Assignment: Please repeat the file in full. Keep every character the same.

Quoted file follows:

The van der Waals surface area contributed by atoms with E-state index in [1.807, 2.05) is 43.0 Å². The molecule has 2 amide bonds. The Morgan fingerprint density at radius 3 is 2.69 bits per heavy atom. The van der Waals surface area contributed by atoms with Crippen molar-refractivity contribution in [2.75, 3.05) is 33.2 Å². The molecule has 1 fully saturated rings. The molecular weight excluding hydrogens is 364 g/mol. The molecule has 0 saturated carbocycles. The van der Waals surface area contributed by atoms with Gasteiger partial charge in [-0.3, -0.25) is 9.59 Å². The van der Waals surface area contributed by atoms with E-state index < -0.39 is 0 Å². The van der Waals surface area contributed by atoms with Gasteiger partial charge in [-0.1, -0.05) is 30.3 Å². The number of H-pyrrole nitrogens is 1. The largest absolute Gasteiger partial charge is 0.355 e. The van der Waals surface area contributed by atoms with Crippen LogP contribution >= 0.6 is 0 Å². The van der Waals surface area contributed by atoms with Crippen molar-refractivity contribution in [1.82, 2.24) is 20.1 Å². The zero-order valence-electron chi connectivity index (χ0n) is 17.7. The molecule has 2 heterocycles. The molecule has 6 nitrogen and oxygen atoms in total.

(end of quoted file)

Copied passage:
The van der Waals surface area contributed by atoms with E-state index in [1.807, 2.05) is 43.0 Å². The molecule has 2 amide bonds. The Morgan fingerprint density at radius 3 is 2.69 bits per heavy atom. The van der Waals surface area contributed by atoms with Crippen molar-refractivity contribution in [2.75, 3.05) is 33.2 Å². The molecule has 1 fully saturated rings. The molecular weight excluding hydrogens is 364 g/mol. The molecule has 0 saturated carbocycles. The van der Waals surface area contributed by atoms with Gasteiger partial charge in [-0.3, -0.25) is 9.59 Å². The van der Waals surface area contributed by atoms with E-state index < -0.39 is 0 Å². The van der Waals surface area contributed by atoms with Gasteiger partial charge in [-0.1, -0.05) is 30.3 Å². The number of H-pyrrole nitrogens is 1. The largest absolute Gasteiger partial charge is 0.355 e. The van der Waals surface area contributed by atoms with Crippen LogP contribution >= 0.6 is 0 Å². The van der Waals surface area contributed by atoms with Crippen molar-refractivity contribution in [1.82, 2.24) is 20.1 Å². The zero-order valence-electron chi connectivity index (χ0n) is 17.7. The molecule has 2 heterocycles. The molecule has 6 nitrogen and oxygen atoms in total.